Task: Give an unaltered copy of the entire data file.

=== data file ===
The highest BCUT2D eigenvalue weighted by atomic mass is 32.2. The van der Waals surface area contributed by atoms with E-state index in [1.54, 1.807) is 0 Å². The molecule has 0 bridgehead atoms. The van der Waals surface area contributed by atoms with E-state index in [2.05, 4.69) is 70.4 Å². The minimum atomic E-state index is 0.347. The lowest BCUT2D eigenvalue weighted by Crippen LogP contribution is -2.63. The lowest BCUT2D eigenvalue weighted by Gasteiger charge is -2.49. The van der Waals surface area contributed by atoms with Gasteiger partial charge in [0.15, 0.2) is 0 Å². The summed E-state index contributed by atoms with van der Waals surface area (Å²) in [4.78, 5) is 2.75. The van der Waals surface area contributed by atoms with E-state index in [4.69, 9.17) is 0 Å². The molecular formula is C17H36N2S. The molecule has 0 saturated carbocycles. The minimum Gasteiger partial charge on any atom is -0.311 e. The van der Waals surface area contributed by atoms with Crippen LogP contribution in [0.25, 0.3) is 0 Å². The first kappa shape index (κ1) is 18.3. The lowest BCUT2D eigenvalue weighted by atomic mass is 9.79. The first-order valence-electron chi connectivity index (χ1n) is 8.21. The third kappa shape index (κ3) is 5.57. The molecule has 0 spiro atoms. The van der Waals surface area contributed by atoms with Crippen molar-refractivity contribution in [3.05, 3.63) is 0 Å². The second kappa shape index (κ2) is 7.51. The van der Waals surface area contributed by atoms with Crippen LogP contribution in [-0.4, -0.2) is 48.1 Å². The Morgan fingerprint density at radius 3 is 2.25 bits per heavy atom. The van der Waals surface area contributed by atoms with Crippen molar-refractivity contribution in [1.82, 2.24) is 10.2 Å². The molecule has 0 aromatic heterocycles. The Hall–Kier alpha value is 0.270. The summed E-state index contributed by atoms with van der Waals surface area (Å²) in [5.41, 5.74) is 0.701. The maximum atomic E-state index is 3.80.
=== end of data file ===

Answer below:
The highest BCUT2D eigenvalue weighted by atomic mass is 32.2. The van der Waals surface area contributed by atoms with E-state index in [1.54, 1.807) is 0 Å². The molecule has 0 bridgehead atoms. The van der Waals surface area contributed by atoms with E-state index in [2.05, 4.69) is 70.4 Å². The minimum atomic E-state index is 0.347. The lowest BCUT2D eigenvalue weighted by Crippen LogP contribution is -2.63. The lowest BCUT2D eigenvalue weighted by Gasteiger charge is -2.49. The van der Waals surface area contributed by atoms with Gasteiger partial charge in [0.15, 0.2) is 0 Å². The summed E-state index contributed by atoms with van der Waals surface area (Å²) in [4.78, 5) is 2.75. The van der Waals surface area contributed by atoms with E-state index in [4.69, 9.17) is 0 Å². The molecular formula is C17H36N2S. The molecule has 0 saturated carbocycles. The minimum Gasteiger partial charge on any atom is -0.311 e. The van der Waals surface area contributed by atoms with Crippen LogP contribution in [0.25, 0.3) is 0 Å². The first kappa shape index (κ1) is 18.3. The lowest BCUT2D eigenvalue weighted by atomic mass is 9.79. The first-order valence-electron chi connectivity index (χ1n) is 8.21. The third kappa shape index (κ3) is 5.57. The molecule has 0 spiro atoms. The van der Waals surface area contributed by atoms with Crippen molar-refractivity contribution in [3.05, 3.63) is 0 Å². The second kappa shape index (κ2) is 7.51. The van der Waals surface area contributed by atoms with Crippen LogP contribution in [-0.4, -0.2) is 48.1 Å². The Morgan fingerprint density at radius 3 is 2.25 bits per heavy atom. The van der Waals surface area contributed by atoms with Crippen molar-refractivity contribution in [1.82, 2.24) is 10.2 Å². The molecule has 0 aromatic heterocycles. The Hall–Kier alpha value is 0.270. The summed E-state index contributed by atoms with van der Waals surface area (Å²) in [5.41, 5.74) is 0.701. The maximum atomic E-state index is 3.80.